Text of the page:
A study found that pregnant women who experienced anxiety may deliver their babies sooner than those who didn't.
According to a study, pregnant women who experience anxiety may deliver their babies sooner than those who don’t. The study, which was just published in the journal Health Psychology, may assist clinicians decide when and how to do an anxiety screening during pregnancy in order to help prevent preterm birth. Previous studies have shown that clinically heightened anxiety symptoms can occur in up to one in four pregnant women and that anxiety can increase the chance of preterm birth, or delivery before 37 weeks of pregnancy.
“Anxiety about a current pregnancy is a potent psychosocial state that may affect birth outcomes,” said lead study author Christine Dunkel Schetter, from the University of California Los Angeles, US.
Presently to avoid postpartum depression consequences for moms and kids worldwide, depressive symptoms are evaluated in numerous clinic settings. Dunkel Schetter added that based on these and previous studies, it appears that pregnant women’s anxiety levels should also be evaluated.
In the most recent study, the researchers looked at data from 196 pregnant women who participated in the Healthy Babies Before Birth project in Denver and Los Angeles. In both the first and third trimesters of the women’s pregnancies, they gave them four different anxiety scores.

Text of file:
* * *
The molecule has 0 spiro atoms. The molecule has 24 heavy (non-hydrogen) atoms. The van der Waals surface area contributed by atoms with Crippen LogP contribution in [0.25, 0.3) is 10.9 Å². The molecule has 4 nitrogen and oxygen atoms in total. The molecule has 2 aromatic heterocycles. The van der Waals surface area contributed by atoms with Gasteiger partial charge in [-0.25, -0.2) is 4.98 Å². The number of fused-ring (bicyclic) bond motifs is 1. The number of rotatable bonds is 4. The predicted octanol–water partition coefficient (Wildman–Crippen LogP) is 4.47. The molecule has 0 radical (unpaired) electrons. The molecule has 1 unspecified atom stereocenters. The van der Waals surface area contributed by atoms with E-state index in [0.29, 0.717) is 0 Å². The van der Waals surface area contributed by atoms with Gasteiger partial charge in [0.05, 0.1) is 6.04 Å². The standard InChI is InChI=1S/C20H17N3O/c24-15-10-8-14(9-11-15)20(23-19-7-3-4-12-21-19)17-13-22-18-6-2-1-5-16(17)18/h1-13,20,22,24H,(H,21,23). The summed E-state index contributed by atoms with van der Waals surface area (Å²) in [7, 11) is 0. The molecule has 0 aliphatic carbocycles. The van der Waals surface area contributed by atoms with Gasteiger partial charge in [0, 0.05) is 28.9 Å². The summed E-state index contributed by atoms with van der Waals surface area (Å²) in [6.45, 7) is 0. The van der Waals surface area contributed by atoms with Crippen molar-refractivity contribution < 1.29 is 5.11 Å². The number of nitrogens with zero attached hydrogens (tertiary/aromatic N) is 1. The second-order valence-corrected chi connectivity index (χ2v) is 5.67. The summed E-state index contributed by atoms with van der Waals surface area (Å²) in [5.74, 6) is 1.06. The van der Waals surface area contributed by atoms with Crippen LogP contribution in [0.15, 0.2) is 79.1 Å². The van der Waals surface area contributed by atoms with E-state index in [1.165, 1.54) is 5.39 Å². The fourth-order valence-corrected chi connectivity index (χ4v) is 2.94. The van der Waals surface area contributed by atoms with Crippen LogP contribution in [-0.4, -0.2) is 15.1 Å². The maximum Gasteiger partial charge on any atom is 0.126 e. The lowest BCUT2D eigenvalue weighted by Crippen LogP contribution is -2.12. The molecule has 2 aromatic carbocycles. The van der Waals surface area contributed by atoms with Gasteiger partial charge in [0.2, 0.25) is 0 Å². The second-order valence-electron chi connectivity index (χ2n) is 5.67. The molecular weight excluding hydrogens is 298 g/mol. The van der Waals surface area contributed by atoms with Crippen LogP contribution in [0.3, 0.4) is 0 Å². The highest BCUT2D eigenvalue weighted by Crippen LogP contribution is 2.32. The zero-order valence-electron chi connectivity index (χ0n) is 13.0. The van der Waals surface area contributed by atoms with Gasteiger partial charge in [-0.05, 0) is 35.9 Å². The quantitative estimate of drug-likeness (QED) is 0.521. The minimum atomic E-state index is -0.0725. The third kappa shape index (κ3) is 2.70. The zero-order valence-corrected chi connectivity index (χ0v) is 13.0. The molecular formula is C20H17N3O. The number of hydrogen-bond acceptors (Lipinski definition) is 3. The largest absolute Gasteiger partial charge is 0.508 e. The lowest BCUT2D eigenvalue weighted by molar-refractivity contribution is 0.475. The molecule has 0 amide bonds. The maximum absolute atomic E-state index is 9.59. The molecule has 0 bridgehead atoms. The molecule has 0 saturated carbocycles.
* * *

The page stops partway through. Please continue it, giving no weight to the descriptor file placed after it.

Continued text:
Three of them were special to pregnancy: a 10-question and a four-question scale of anxiety related to pregnancy. One was a five-question screener for general anxiety. Another was a nine-question evaluation of a wider range of stressors connected to pregnancy, such as medical treatment and concerns about raising a child.
The third trimester of pregnancy had the strongest correlation with early births, according to the study. Researchers claimed that overall anxiety throughout the first trimester also increased the likelihood of an early birth. Scientists found that women who have general worry early in pregnancy may be more likely to experience anxiety later on regarding things like medical concerns, the baby, labour and delivery, and parenthood. They claimed that the findings persisted even after accounting for the real medical risk involved in the women’s pregnancies.
“Although not all women who begin pregnancy with general anxiety symptoms will later experience pregnancy-specific anxiety, our results suggest that women who do follow this progression are likely to be especially at risk for earlier delivery,” Dunkel Schetter said.
The study recommends that clinicians assess pregnant women for general anxiety at the same time they routinely screen for depression. The researchers suggested that women who scored highly may be watched for changes in anxiety and possibly given interventions later in pregnancy.